- Readers, Members
- Readers, Members, Subsite Owners
- Readers, Members, Subsite Owners, Site Collection Administrators
What is Your answer?
Here is the breakdown of the answers I have received over the years:
- 70% of the people answer B
- 25% of the people answer A
- 5% of the people answer C
There is no wrong answer of course because the answer depends on your company culture more than anything else. Following are the three types of company cultures (IMHO) that correlate to the choices above:
Profile of type A organization
Large and medium size companies who are used to the traditional ways of conducting business in which the developers and IT administrators are the ones responsible for any type of structure management (site settings, permission setting, site branding etc) in SharePoint. SharePoint end users are the ones who consume the information on the sites, manage their documents and only sometimes actually create any other information for others to see on the sites.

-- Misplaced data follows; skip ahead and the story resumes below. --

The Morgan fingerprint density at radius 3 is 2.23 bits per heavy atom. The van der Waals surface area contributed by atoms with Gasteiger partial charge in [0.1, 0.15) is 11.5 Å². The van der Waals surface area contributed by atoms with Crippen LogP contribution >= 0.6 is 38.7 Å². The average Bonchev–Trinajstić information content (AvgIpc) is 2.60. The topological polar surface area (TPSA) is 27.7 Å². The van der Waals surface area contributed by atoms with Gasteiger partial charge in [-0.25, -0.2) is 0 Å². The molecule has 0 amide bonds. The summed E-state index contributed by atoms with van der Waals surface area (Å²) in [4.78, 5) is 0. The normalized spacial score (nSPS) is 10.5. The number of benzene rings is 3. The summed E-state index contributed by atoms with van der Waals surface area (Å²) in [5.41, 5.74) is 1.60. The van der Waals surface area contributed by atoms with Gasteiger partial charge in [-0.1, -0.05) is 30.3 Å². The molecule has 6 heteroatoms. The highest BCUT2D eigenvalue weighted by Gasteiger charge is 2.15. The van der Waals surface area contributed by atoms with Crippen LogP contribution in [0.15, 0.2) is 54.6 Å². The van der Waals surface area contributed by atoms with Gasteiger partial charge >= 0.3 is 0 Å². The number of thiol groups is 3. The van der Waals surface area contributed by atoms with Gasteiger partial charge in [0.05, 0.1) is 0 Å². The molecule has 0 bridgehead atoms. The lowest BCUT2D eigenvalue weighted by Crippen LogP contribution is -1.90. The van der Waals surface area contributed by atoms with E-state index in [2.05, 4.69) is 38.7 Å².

Profile of type B organization
Companies of all sizes who have fully embraced SharePoint as the platform where their employees would come to collaborate as well as create new application solutions. These companies have empowered their users to manage their own subsites, user memberships, and the content.
Profile of type C organization